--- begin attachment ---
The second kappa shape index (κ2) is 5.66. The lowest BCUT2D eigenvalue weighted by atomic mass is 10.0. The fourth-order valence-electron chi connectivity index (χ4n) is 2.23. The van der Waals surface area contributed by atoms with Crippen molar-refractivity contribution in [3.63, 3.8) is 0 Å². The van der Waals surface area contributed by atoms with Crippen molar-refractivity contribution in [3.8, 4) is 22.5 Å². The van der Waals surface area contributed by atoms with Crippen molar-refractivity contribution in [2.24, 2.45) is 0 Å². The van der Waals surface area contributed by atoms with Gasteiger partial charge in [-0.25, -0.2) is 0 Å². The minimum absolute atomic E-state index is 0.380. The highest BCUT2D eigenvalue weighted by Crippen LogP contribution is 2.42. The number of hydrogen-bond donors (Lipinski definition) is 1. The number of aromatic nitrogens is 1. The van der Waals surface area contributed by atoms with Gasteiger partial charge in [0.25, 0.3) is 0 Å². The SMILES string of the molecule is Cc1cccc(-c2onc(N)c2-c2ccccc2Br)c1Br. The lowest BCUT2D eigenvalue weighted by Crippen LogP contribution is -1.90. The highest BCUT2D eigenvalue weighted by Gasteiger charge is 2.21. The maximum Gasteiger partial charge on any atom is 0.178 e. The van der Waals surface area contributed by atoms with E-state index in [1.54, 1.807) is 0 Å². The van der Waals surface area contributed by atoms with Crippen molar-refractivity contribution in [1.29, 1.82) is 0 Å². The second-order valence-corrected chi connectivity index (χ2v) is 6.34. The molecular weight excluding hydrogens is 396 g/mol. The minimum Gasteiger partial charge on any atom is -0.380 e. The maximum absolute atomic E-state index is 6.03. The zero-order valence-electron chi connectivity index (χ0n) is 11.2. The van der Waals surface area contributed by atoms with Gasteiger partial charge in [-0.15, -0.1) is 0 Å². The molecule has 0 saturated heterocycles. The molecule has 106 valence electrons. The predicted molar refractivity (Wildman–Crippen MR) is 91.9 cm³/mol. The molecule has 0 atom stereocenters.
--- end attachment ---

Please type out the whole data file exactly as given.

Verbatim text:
The second kappa shape index (κ2) is 5.66. The lowest BCUT2D eigenvalue weighted by atomic mass is 10.0. The fourth-order valence-electron chi connectivity index (χ4n) is 2.23. The van der Waals surface area contributed by atoms with Crippen molar-refractivity contribution in [3.63, 3.8) is 0 Å². The van der Waals surface area contributed by atoms with Crippen molar-refractivity contribution in [3.8, 4) is 22.5 Å². The van der Waals surface area contributed by atoms with Crippen molar-refractivity contribution in [2.24, 2.45) is 0 Å². The van der Waals surface area contributed by atoms with Gasteiger partial charge in [-0.25, -0.2) is 0 Å². The minimum absolute atomic E-state index is 0.380. The highest BCUT2D eigenvalue weighted by Crippen LogP contribution is 2.42. The number of hydrogen-bond donors (Lipinski definition) is 1. The number of aromatic nitrogens is 1. The van der Waals surface area contributed by atoms with Gasteiger partial charge in [0.25, 0.3) is 0 Å². The SMILES string of the molecule is Cc1cccc(-c2onc(N)c2-c2ccccc2Br)c1Br. The lowest BCUT2D eigenvalue weighted by Crippen LogP contribution is -1.90. The highest BCUT2D eigenvalue weighted by Gasteiger charge is 2.21. The maximum Gasteiger partial charge on any atom is 0.178 e. The van der Waals surface area contributed by atoms with E-state index in [1.54, 1.807) is 0 Å². The van der Waals surface area contributed by atoms with Crippen molar-refractivity contribution in [1.29, 1.82) is 0 Å². The second-order valence-corrected chi connectivity index (χ2v) is 6.34. The molecular weight excluding hydrogens is 396 g/mol. The minimum Gasteiger partial charge on any atom is -0.380 e. The maximum absolute atomic E-state index is 6.03. The zero-order valence-electron chi connectivity index (χ0n) is 11.2. The van der Waals surface area contributed by atoms with Gasteiger partial charge in [-0.15, -0.1) is 0 Å². The molecule has 0 saturated heterocycles. The molecule has 106 valence electrons. The predicted molar refractivity (Wildman–Crippen MR) is 91.9 cm³/mol. The molecule has 0 atom stereocenters.